As Inauguration Day nears, Muslims wonder whether Trump's tough talk will turn into action -- Aisha Shafi stuffed pens and notebooks into her sons’ backpacks and buzzed around her San Marcos home as she made sure the boys were ready for the new school year. Sarah Parvini in the Los Angeles Times$ -- 1/5/17

California Policy & Politics This Morning  

Kevin Faulconer, San Diego mayor, quietly mulling run for governor -- San Diego Mayor Kevin Faulconer has quietly started discussing a potential run for governor with advisers and prospective donors, according to a former Los Angeles mayor and sources familiar with Faulconer's deliberations. David Siders Politico -- 1/5/17

Cutting Obamacare will hurt a lot of Trump voters in California -- If the ACA disappeared, Kern County, where the unemployment rate is at 9.2 percent and 45 percent of the population is on Medi-Cal, would lose an estimated 5,000 jobs. Tulare County, where the unemployment rate of 10.8 percent is twice the statewide figure, would lose 3,000 jobs. Joe Garofoli in the San Francisco Chronicle -- 1/5/17

Valley GOP legislators decry Dems’ hiring of Holder to battle Trump -- Republican legislators, including those in the Valley, are unhappy that Democratic leaders of the state Senate and Assembly have signed a deal to hire the nation’s former top legal gun “in defense of our values and constitutional guarantees” against President-elect Donald Trump’s forthcoming administration. Tim Sheehan in the Fresno Bee -- 1/5/17

Monster storm could bring state’s worst flooding in over a decade -- A menacing storm taking shape over the Pacific is poised to pound California this weekend, causing what could be the worst flooding in parts of the state in more than a decade, forecasters said. Evan Sernoffsky in the San Francisco Chronicle Aaron Kinney in the San Jose Mercury$ -- 1/5/17

MIT scientists: Monster storms will triple in California by 2100 -- As forecasters predicted 12 inches or more of rain in parts of Northern California over the next week, MIT released a new study that warned that the state could expect the frequency of extreme storms to triple by the end of the century. Mike Moffitt in the San Francisco Chronicle -- 1/5/17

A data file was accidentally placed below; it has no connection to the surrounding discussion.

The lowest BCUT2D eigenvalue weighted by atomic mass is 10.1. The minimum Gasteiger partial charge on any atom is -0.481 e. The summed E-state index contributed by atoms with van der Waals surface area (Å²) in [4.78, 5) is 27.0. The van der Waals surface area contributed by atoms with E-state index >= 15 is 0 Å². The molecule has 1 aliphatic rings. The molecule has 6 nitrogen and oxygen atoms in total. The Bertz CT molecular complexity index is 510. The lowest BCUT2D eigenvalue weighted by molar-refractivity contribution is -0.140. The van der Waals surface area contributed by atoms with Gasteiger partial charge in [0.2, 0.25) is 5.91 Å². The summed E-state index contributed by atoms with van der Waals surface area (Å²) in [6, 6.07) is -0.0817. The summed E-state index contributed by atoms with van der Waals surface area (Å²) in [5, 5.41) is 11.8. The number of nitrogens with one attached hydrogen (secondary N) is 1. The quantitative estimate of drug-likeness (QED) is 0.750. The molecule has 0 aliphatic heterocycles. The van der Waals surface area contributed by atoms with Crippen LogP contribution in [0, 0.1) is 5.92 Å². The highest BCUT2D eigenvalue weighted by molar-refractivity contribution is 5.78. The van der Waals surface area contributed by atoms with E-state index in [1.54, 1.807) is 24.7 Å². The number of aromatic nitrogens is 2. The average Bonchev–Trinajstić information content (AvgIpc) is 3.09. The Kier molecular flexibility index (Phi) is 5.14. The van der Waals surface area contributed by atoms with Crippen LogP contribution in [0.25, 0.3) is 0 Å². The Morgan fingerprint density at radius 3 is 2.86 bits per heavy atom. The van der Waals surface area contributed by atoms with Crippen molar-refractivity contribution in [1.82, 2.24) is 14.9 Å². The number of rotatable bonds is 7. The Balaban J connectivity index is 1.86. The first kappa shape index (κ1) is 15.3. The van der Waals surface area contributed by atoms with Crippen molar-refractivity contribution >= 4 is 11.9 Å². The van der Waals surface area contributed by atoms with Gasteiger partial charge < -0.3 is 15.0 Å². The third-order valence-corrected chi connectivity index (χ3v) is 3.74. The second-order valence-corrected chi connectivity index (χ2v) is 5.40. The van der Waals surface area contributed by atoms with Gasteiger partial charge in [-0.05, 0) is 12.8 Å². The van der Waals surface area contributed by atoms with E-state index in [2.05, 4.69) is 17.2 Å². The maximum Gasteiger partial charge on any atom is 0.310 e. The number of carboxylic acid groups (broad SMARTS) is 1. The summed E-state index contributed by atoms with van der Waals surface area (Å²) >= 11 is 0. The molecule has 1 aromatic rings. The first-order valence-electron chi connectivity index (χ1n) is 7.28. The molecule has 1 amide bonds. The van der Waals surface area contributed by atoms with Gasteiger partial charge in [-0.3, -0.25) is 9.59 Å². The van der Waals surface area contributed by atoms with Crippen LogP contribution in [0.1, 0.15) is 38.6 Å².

Make California (politically) great again, says lawmaker who wants to move the presidential primary to Super Tuesday -- California's presidential primary could find itself squarely in the middle of the Super Tuesday political sweepstakes in 2020 under a proposal being introduced this week at the state Capitol. John Myers in the Los Angeles Times$ Christopher Cadelago in the Sacramento Bee$ -- 1/5/17

Trump presidency puts California Legislature in defense mode -- As California lawmakers return to Sacramento on Wednesday, liberal dreams of expanding safety-net benefits and providing health coverage to immigrants are giving way to a new vision revolving around a feverish push to protect gains racked up in the past. Jonathan J. Cooper Associated Press -- 1/5/17

If China is Trump’s foil, what happens here? -- Before last year’s presidential election, Chinese-language media in Southern California were surprisingly abuzz with news and commentary voicing support for then-Republican nominee Donald Trump. Now, those voices often are silent. Grace Wyler in the Los Angeles Daily News$ -- 1/5/17

Measure S opponents scale back claims in voter guide after being sued -- Opponents of a controversial measure that would restrict L.A. real estate development have agreed to scale back some of their claims submitted for a city voter guide after being sued by the initiative’s supporters. Emily Alpert Reyes in the Los Angeles Times$ -- 1/5/17

Yosemite may close under threat of heavy rains, flooding -- Yosemite National Park is making emergency preparations for a possible closure of the national park amid weather forecasts for significant rain and flooding through the weekend. Linda Gonzales in the Sacramento Bee$ Evan Sernoffsky and Steve Rubenstein in the San Francisco Chronicle -- 1/5/17

Pants On Fire For Claim California Legalized Child Prostitution -- Did California really legalize child prostitution? That’s the startling question our audience asked after reading a misleading op-ed by Republican state Assemblyman Travis Allen in the Washington Examiner. Chris Nichols Politifact CA -- 1/5/17

Skelton: Marijuana is legal in California. Now politicians and pot pushers need to help keep it out of kids' hands -- Happy New Year and pass the pot. But now that weed is legal for adults in California, we need somehow to keep more teens from toking. Regular use can stunt their mental growth. George Skelton in the Los Angeles Times$ -- 1/5/17